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Relative competence of native and exotic fish hosts for two generalist native trematodes

Paterson, Rachel A., Lal, Aparna, Dale, Marcia, Townsend, Colin R., Poulin, Robert and Tompkins, Daniel M. 2013. Relative competence of native and exotic fish hosts for two generalist native trematodes. International Journal for Parasitology: Parasites and Wildlife 2 , pp. 136-143. 10.1016/j.ijppaw.2013.03.004

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Exotic fish species frequently acquire native parasites despite the absence of closely related native hosts. They thus have the potential to affect native counterparts by altering native host–parasite dynamics. In New Zealand, exotic brown trout Salmo trutta and rainbow trout Oncorhynchus mykiss have acquired two native trematodes (Telogaster opisthorchis and Stegodexamene anguillae) from their native definitive host (the longfin eel Anguilla dieffenbachii). We used a combination of field surveys and experimental infections to determine the relative competence of native and exotic fish hosts for these native parasites. Field observations indicated that the longfin eel was the superior host for both parasites, although differences between native and exotic hosts were less apparent for S. anguillae. Experimental infections indicated that both parasites had poorer establishment and survival in salmonids, although some worms matured and attained similar sizes to those in eels before dying. Overall, the field surveys and experimental infections indicate that these exotic salmonids are poor hosts of both native trematodes and their presence may decrease native parasite flow to native hosts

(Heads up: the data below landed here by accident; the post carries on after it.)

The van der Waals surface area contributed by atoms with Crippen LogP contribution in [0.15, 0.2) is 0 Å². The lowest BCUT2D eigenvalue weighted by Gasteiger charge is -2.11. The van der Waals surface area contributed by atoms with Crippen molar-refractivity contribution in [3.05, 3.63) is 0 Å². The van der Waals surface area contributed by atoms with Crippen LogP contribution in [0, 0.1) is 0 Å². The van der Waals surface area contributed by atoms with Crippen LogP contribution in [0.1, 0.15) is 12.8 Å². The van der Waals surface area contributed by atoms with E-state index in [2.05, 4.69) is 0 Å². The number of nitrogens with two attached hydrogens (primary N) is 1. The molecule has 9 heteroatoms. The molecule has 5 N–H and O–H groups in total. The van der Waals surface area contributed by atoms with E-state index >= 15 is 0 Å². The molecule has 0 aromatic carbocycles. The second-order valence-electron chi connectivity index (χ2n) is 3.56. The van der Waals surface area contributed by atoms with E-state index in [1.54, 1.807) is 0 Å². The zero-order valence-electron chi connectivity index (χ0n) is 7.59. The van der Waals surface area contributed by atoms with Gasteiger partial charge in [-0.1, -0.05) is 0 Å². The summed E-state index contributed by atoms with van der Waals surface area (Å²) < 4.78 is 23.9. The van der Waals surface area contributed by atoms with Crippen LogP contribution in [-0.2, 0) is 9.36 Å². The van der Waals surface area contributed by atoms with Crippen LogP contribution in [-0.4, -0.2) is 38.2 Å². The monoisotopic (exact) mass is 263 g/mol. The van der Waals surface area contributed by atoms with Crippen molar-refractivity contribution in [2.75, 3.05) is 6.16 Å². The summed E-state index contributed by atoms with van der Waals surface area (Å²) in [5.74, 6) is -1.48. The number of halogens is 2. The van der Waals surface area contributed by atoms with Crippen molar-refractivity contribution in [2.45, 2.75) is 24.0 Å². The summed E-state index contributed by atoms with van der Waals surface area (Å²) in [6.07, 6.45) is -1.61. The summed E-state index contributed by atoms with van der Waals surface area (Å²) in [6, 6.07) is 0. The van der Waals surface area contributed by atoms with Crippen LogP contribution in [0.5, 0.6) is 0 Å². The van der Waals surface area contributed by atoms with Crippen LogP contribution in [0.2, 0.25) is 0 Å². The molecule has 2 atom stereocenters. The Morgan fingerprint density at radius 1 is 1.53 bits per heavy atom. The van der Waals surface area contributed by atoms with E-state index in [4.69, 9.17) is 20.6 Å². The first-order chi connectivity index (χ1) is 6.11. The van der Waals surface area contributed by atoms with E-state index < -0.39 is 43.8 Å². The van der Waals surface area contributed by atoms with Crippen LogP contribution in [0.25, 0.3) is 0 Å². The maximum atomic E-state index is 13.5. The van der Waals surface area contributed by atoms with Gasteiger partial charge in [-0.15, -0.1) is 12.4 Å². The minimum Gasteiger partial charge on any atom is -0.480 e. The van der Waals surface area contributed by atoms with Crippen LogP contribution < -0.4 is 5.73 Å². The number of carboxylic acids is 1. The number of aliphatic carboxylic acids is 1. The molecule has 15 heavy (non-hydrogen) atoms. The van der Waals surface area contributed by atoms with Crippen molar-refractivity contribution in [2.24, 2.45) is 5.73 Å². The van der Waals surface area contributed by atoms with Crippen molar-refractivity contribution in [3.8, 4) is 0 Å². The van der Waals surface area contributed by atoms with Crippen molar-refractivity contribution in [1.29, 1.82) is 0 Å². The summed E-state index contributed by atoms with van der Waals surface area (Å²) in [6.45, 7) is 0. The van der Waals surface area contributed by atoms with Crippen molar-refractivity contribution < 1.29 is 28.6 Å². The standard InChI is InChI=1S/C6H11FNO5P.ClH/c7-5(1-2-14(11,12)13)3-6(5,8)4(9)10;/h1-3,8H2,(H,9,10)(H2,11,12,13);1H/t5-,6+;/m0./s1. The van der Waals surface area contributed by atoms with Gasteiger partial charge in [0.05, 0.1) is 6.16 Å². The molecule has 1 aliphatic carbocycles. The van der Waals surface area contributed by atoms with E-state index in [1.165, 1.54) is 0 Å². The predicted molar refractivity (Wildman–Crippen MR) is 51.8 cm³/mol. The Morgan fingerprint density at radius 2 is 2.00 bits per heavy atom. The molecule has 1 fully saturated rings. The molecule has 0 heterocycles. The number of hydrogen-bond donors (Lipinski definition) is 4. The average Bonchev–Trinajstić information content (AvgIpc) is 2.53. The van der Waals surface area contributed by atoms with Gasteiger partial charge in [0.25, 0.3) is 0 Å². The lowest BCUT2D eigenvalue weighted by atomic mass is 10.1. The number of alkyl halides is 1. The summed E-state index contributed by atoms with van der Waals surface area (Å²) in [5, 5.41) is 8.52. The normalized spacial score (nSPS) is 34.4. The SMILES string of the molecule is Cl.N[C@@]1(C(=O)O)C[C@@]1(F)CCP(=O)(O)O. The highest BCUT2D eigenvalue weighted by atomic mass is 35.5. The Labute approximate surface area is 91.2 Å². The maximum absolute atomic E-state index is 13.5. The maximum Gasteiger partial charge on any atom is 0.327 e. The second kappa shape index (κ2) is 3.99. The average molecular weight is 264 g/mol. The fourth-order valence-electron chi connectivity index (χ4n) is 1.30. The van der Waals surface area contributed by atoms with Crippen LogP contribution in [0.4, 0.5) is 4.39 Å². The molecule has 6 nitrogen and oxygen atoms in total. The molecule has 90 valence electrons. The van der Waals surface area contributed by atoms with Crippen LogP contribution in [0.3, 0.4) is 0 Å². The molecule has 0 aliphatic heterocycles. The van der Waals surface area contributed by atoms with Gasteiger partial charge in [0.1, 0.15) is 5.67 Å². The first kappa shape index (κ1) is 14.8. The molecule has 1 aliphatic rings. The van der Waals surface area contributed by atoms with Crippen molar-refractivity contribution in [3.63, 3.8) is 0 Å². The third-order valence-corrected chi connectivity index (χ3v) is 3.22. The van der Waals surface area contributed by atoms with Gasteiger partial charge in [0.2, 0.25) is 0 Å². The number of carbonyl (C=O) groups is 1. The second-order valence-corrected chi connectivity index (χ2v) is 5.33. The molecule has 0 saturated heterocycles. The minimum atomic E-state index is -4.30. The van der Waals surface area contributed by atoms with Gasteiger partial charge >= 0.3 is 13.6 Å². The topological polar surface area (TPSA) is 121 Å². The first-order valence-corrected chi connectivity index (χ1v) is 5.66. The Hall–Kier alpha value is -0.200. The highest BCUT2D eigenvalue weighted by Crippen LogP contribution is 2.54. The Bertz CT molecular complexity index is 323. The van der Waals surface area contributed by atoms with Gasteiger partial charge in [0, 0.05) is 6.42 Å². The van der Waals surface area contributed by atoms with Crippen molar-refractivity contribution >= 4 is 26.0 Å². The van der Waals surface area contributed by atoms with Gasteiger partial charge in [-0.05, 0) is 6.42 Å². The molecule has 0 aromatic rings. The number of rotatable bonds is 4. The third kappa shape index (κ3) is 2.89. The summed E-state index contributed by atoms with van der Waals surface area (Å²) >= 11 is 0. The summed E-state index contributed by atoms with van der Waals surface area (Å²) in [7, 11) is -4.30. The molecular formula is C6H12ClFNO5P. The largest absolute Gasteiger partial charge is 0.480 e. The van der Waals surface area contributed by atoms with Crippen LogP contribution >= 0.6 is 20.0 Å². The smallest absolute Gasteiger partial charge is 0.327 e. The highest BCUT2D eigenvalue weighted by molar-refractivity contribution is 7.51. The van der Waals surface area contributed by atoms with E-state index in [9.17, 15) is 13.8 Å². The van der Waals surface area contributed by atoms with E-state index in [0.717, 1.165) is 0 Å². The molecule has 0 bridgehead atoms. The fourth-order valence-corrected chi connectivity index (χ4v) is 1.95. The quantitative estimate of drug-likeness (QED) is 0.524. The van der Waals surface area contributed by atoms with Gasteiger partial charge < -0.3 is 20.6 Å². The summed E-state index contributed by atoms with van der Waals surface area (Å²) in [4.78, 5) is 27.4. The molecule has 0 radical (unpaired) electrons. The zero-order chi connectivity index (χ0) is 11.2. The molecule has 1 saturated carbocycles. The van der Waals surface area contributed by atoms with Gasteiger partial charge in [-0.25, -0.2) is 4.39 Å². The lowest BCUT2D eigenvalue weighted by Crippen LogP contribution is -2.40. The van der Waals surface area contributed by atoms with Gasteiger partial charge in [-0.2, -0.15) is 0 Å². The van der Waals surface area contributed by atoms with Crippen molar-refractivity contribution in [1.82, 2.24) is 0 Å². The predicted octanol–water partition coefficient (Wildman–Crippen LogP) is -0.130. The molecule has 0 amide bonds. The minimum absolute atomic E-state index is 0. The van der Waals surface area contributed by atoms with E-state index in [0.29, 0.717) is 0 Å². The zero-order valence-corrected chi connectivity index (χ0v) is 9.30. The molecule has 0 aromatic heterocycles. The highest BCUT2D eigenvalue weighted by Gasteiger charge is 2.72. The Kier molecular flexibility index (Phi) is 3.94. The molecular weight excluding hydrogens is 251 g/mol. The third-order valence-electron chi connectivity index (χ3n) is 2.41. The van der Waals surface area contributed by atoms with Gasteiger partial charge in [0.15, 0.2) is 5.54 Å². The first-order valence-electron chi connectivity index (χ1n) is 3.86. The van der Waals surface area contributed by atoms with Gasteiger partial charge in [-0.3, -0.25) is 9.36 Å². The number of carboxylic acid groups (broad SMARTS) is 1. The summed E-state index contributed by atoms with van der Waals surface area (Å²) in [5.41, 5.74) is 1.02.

Item Type: Article
Date Type: Publication
Status: Published
Schools: Biosciences
Publisher: Elsevier: Creative Commons
ISSN: 2213-2244
Date of Acceptance: 18 March 2013
Last Modified: 23 Jul 2020 02:04

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